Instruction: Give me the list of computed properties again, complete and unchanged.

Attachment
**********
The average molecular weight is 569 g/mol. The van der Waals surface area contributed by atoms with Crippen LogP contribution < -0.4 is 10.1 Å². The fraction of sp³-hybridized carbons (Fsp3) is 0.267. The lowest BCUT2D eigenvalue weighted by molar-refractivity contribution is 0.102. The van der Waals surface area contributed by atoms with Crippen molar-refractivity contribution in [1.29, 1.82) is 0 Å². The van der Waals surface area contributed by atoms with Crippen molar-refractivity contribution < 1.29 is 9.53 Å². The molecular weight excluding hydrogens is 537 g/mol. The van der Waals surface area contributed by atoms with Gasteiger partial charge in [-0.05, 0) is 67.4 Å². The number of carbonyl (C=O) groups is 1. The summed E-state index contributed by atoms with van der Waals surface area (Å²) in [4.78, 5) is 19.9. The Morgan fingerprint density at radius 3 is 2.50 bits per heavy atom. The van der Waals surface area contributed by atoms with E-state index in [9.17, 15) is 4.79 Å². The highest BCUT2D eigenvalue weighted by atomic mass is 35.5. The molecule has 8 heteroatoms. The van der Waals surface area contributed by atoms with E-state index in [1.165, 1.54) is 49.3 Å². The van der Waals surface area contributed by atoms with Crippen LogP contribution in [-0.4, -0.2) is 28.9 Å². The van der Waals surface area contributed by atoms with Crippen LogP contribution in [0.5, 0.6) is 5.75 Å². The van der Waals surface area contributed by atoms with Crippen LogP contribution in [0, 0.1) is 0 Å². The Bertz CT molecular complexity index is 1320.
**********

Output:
The average molecular weight is 569 g/mol. The van der Waals surface area contributed by atoms with Crippen LogP contribution < -0.4 is 10.1 Å². The fraction of sp³-hybridized carbons (Fsp3) is 0.267. The lowest BCUT2D eigenvalue weighted by molar-refractivity contribution is 0.102. The van der Waals surface area contributed by atoms with Crippen molar-refractivity contribution in [1.29, 1.82) is 0 Å². The van der Waals surface area contributed by atoms with Crippen molar-refractivity contribution < 1.29 is 9.53 Å². The molecular weight excluding hydrogens is 537 g/mol. The van der Waals surface area contributed by atoms with Gasteiger partial charge in [-0.05, 0) is 67.4 Å². The number of carbonyl (C=O) groups is 1. The summed E-state index contributed by atoms with van der Waals surface area (Å²) in [4.78, 5) is 19.9. The Morgan fingerprint density at radius 3 is 2.50 bits per heavy atom. The van der Waals surface area contributed by atoms with E-state index in [9.17, 15) is 4.79 Å². The highest BCUT2D eigenvalue weighted by atomic mass is 35.5. The molecule has 8 heteroatoms. The van der Waals surface area contributed by atoms with E-state index in [1.165, 1.54) is 49.3 Å². The van der Waals surface area contributed by atoms with Crippen LogP contribution in [-0.4, -0.2) is 28.9 Å². The van der Waals surface area contributed by atoms with Crippen LogP contribution in [0.5, 0.6) is 5.75 Å². The van der Waals surface area contributed by atoms with Crippen LogP contribution in [0, 0.1) is 0 Å². The Bertz CT molecular complexity index is 1320.